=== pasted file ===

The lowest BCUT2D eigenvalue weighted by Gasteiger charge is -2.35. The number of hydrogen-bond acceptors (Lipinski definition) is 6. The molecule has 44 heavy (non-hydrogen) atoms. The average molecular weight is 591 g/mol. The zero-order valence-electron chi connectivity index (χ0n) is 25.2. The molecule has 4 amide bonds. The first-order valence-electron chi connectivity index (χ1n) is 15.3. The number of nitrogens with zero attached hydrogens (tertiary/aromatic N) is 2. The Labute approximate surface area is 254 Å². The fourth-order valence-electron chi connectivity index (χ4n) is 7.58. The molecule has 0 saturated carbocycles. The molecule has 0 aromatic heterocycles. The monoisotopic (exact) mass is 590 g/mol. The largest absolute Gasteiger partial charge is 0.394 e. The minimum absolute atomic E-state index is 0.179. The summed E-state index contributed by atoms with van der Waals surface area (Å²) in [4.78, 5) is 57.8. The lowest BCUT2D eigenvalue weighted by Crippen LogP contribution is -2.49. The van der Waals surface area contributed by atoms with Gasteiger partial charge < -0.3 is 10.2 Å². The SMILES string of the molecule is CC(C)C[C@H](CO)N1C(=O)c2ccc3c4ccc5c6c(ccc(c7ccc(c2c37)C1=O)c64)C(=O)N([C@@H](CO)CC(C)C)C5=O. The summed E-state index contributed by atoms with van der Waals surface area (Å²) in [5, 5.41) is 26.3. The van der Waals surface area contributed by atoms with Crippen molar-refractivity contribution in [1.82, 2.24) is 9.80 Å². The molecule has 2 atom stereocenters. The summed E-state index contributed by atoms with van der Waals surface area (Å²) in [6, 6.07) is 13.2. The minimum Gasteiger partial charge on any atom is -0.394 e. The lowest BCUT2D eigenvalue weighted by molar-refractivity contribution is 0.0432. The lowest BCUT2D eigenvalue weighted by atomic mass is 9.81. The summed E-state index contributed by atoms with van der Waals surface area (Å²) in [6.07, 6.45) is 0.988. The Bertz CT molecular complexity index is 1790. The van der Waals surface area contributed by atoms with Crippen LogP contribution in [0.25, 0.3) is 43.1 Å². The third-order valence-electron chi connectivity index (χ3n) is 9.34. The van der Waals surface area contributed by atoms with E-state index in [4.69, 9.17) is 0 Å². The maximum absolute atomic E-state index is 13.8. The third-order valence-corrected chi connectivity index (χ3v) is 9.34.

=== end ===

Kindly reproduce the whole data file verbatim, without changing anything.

The lowest BCUT2D eigenvalue weighted by Gasteiger charge is -2.35. The number of hydrogen-bond acceptors (Lipinski definition) is 6. The molecule has 44 heavy (non-hydrogen) atoms. The average molecular weight is 591 g/mol. The zero-order valence-electron chi connectivity index (χ0n) is 25.2. The molecule has 4 amide bonds. The first-order valence-electron chi connectivity index (χ1n) is 15.3. The number of nitrogens with zero attached hydrogens (tertiary/aromatic N) is 2. The Labute approximate surface area is 254 Å². The fourth-order valence-electron chi connectivity index (χ4n) is 7.58. The molecule has 0 saturated carbocycles. The molecule has 0 aromatic heterocycles. The monoisotopic (exact) mass is 590 g/mol. The largest absolute Gasteiger partial charge is 0.394 e. The minimum absolute atomic E-state index is 0.179. The summed E-state index contributed by atoms with van der Waals surface area (Å²) in [4.78, 5) is 57.8. The lowest BCUT2D eigenvalue weighted by Crippen LogP contribution is -2.49. The van der Waals surface area contributed by atoms with Gasteiger partial charge < -0.3 is 10.2 Å². The SMILES string of the molecule is CC(C)C[C@H](CO)N1C(=O)c2ccc3c4ccc5c6c(ccc(c7ccc(c2c37)C1=O)c64)C(=O)N([C@@H](CO)CC(C)C)C5=O. The summed E-state index contributed by atoms with van der Waals surface area (Å²) in [5, 5.41) is 26.3. The van der Waals surface area contributed by atoms with Crippen molar-refractivity contribution in [1.82, 2.24) is 9.80 Å². The molecule has 2 atom stereocenters. The summed E-state index contributed by atoms with van der Waals surface area (Å²) in [6, 6.07) is 13.2. The minimum Gasteiger partial charge on any atom is -0.394 e. The lowest BCUT2D eigenvalue weighted by molar-refractivity contribution is 0.0432. The lowest BCUT2D eigenvalue weighted by atomic mass is 9.81. The summed E-state index contributed by atoms with van der Waals surface area (Å²) in [6.07, 6.45) is 0.988. The Bertz CT molecular complexity index is 1790. The van der Waals surface area contributed by atoms with Crippen LogP contribution in [0.25, 0.3) is 43.1 Å². The third-order valence-electron chi connectivity index (χ3n) is 9.34. The van der Waals surface area contributed by atoms with E-state index in [4.69, 9.17) is 0 Å². The maximum absolute atomic E-state index is 13.8. The third-order valence-corrected chi connectivity index (χ3v) is 9.34.